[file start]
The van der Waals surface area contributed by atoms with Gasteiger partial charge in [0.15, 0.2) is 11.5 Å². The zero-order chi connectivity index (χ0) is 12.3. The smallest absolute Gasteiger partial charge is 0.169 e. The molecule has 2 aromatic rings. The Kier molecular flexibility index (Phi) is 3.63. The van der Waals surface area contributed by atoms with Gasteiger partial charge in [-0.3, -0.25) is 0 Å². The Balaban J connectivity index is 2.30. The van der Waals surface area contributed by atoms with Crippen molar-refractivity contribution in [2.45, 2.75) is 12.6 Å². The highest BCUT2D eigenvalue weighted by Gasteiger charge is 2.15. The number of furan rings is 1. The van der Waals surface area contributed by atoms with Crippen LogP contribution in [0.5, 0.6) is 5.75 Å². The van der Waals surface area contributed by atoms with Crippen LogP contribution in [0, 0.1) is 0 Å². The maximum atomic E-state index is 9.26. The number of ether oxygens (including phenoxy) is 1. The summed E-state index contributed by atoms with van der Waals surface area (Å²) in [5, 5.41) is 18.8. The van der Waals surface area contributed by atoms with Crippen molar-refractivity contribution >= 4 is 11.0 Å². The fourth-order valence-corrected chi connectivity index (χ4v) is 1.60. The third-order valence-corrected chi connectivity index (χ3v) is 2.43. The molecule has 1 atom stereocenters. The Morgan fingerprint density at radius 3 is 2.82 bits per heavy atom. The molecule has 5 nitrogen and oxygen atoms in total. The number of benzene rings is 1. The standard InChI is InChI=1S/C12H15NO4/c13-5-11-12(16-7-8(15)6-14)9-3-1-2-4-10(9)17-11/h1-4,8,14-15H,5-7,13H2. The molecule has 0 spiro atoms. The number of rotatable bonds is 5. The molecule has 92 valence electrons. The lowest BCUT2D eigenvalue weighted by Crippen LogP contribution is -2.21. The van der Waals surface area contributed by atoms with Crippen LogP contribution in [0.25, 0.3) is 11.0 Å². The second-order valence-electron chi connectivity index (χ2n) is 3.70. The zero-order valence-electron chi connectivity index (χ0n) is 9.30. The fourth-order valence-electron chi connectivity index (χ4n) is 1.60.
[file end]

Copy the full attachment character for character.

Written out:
The van der Waals surface area contributed by atoms with Gasteiger partial charge in [0.15, 0.2) is 11.5 Å². The zero-order chi connectivity index (χ0) is 12.3. The smallest absolute Gasteiger partial charge is 0.169 e. The molecule has 2 aromatic rings. The Kier molecular flexibility index (Phi) is 3.63. The van der Waals surface area contributed by atoms with Gasteiger partial charge in [-0.3, -0.25) is 0 Å². The Balaban J connectivity index is 2.30. The van der Waals surface area contributed by atoms with Crippen molar-refractivity contribution in [2.45, 2.75) is 12.6 Å². The highest BCUT2D eigenvalue weighted by Gasteiger charge is 2.15. The number of furan rings is 1. The van der Waals surface area contributed by atoms with Crippen LogP contribution in [0.5, 0.6) is 5.75 Å². The van der Waals surface area contributed by atoms with Crippen LogP contribution in [0, 0.1) is 0 Å². The maximum atomic E-state index is 9.26. The number of ether oxygens (including phenoxy) is 1. The summed E-state index contributed by atoms with van der Waals surface area (Å²) in [5, 5.41) is 18.8. The van der Waals surface area contributed by atoms with Crippen molar-refractivity contribution >= 4 is 11.0 Å². The fourth-order valence-corrected chi connectivity index (χ4v) is 1.60. The third-order valence-corrected chi connectivity index (χ3v) is 2.43. The molecule has 1 atom stereocenters. The Morgan fingerprint density at radius 3 is 2.82 bits per heavy atom. The molecule has 5 nitrogen and oxygen atoms in total. The number of benzene rings is 1. The standard InChI is InChI=1S/C12H15NO4/c13-5-11-12(16-7-8(15)6-14)9-3-1-2-4-10(9)17-11/h1-4,8,14-15H,5-7,13H2. The molecule has 0 spiro atoms. The number of rotatable bonds is 5. The molecule has 92 valence electrons. The lowest BCUT2D eigenvalue weighted by Crippen LogP contribution is -2.21. The van der Waals surface area contributed by atoms with Crippen LogP contribution in [0.25, 0.3) is 11.0 Å². The second-order valence-electron chi connectivity index (χ2n) is 3.70. The zero-order valence-electron chi connectivity index (χ0n) is 9.30. The fourth-order valence-electron chi connectivity index (χ4n) is 1.60.